(SOUNDBITE OF FILM, "ALVIN AND THE CHIPMUNKS: CHIPWRECKED")

JUSTIN LONG: (As Alvin) I can see Russia from here.

BLAIR: You've worked with an ogre...

(SOUNDBITE OF FILM, "SHREK FOREVER AFTER")

EDDIE MURPHY: (As Donkey) Hey, everybody, Shrek's going to do his famous ogre roar.

MIKE MYERS: (As Shrek) Not now, Donkey.

BLAIR: ...And now "Trolls." and who's the hardest to work with?

MIKE MITCHELL: Oh, by far that ogre Shrek is very difficult, but I have to say the easiest to work with are the trolls.

BLAIR: Because these trolls are happy. They're always singing.

(SOUNDBITE OF FILM, "TROLLS")

ANNA KENDRICK: (As Poppy, singing) I'm coming out. I'm coming.

BLAIR: We'll get to that happy place, but first, a little background. A troll doll is...

MITCHELL: It's a stubby, little-bodied creature with this shock of hair.

BLAIR: The first one was made in 1959 by a poor Danish woodcarver named Thomas Dam. Dam's daughter was afraid of the trolls in story books - you know, those baby-snatching trolls who live under bridges.

MITCHELL: So he decided to create a new kind of troll, one with outstretched arms and a smile, ready for a hug.

(SOUNDBITE OF FILM, "TROLLS")

KENDRICK: (As Poppy) Hug time.

UNIDENTIFIED ACTOR: (As character) It is hug time.

UNIDENTIFIED ACTORS #1: (As characters) Hug time, hug time.

BLAIR: Leading hug time is Princess Poppy, the fluorescent pink heroine of the movie. She's every troll's cheerleader. She's "Rebecca Of Sunnybrook Farm" meets My Little Pony. She's really into scrapbooking.

PRISCILLA WONG: And, like, scrapbooking, isn't that kind of what, like, grandmothers do?

BLAIR: Priscilla Wong is a visual development artist for DreamWorks. She was given the job of creating the scrapbooks. Even though she was skeptical, she understood how to make that relentless charm edgy.

WONG: It's irreverent. It's magical creatures, like, barfing rainbows and, like, pooping cupcakes (laughter).

BLAIR: Mike Mitchell insisted that everything in "Trolls" be handmade. So Wong says she first made a scrapbook using things like aluminum foil, old candy, crinkled paper and scraps of faux fur.

WONG: The directors joked that it looked like I found roadkill (laughter) and scrapbooked it.

BLAIR: So she went back to the drawing board and ended up using your basic store-bought materials - colored felt and paper. When Poppy isn't scrapbooking or pepping up her friends, she's singing and dancing.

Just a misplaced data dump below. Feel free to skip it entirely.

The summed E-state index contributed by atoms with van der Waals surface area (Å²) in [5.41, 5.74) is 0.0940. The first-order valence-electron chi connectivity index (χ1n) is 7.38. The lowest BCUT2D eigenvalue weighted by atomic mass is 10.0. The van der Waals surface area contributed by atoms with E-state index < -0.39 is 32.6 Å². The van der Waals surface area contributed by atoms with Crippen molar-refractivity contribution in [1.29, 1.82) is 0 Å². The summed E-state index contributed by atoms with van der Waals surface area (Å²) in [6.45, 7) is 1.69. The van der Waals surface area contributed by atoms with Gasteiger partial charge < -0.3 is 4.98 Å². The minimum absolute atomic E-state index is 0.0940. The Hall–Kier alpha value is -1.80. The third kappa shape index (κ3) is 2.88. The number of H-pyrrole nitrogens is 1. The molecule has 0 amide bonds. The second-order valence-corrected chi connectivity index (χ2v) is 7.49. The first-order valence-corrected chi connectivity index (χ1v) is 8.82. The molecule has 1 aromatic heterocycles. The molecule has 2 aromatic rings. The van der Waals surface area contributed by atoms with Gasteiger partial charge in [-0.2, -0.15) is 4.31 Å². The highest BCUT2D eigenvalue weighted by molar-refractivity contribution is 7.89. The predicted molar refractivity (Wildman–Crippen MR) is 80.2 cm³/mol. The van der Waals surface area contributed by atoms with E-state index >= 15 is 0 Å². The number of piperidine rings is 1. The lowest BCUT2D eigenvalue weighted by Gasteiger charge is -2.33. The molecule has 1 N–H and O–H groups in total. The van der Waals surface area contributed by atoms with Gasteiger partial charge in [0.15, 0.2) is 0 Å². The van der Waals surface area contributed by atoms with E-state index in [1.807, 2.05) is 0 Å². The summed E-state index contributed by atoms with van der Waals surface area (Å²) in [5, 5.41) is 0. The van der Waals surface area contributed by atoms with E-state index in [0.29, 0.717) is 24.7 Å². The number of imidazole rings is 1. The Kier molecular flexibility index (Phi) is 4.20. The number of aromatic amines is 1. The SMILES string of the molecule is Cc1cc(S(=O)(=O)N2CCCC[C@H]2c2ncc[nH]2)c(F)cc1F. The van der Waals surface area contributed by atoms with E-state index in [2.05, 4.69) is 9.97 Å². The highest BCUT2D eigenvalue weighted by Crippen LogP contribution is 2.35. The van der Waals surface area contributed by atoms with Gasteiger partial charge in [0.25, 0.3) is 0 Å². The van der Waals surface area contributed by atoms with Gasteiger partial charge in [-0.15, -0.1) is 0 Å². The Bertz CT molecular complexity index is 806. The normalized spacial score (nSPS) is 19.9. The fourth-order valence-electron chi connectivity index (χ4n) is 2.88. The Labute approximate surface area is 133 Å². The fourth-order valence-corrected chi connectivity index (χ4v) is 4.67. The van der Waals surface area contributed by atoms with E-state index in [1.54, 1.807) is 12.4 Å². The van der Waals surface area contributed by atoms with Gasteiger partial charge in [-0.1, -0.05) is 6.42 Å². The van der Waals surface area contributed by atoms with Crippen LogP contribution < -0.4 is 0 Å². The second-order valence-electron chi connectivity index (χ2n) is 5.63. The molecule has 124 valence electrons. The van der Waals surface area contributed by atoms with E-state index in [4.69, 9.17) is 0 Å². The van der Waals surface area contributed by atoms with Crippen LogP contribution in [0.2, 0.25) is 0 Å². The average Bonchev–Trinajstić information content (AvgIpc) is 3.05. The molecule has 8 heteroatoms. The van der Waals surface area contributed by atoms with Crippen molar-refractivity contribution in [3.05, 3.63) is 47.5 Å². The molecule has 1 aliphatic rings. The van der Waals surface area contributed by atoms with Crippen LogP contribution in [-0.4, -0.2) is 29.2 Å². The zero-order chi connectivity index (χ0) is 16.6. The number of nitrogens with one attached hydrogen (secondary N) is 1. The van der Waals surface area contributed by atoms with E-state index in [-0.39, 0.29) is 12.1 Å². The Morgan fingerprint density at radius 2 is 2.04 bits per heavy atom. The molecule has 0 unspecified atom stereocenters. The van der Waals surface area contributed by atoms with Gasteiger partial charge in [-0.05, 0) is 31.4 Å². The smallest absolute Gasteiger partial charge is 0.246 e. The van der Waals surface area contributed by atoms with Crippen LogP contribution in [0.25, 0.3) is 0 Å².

(SOUNDBITE OF FILM, "TROLLS")

KENDRICK: (As Poppy, singing) I've got this feeling inside my bones. It goes electric wavy when I turn it on.

BLAIR: Newsflash - Justin Timberlake, who stars in the movie, originally wrote this song for "Trolls."

MITCHELL: I mean, he said he was going to make it a hit song, and I laughed at him. But lo and behold, I guess that's what Justin Timberlake does.

(SOUNDBITE OF FILM, "TROLLS")

JUSTIN TIMBERLAKE: (As Branch) I've got that sunshine in my pocket, got that good soul in my feet. I feel that hot blood in body when it drops - ooo.

BLAIR: With that sunshine in their pockets, the trolls are prey for the Bergens, gigantic monsters with bad teeth designed in colors like gray and avocado green. The Bergens eat trolls because they want their happiness. And the song the Bergens sing is another example of how Mike Mitchell winks to the adults in the audience.

(SOUNDBITE OF FILM, "TROLLS")

UNIDENTIFIED ACTORS #2: (As characters, singing) I ain't happy, I'm feeling glad. I got sunshine in a bag. I'm useless but not for long. The future is coming on. I ain't happy...

BLAIR: This is a cover of a song by the edgy, animated British hip-hop group Gorillaz, first popular in the early 2000s, so a bit of nostalgia for some of today's parents. "Trolls" is not a battle between good and evil but between gloom and glitter. Mike Mitchell thinks we need a story right now about finding happiness.

MITCHELL: I find, like, all the news and most media and the internet, it's so dark and it's so depressing and it's so scary, not just for kids but for me. And I just wanted to make some film that really just made people think about happiness. Let's not undervalue a positive attitude, and let's explore happiness and maybe discover that we're in charge and that happiness is deep down inside every one of us.

BLAIR: If that means trolls and scrapbooks and pooping cupcakes, so be it. Elizabeth Blair, NPR News. Transcript provided by NPR, Copyright NPR.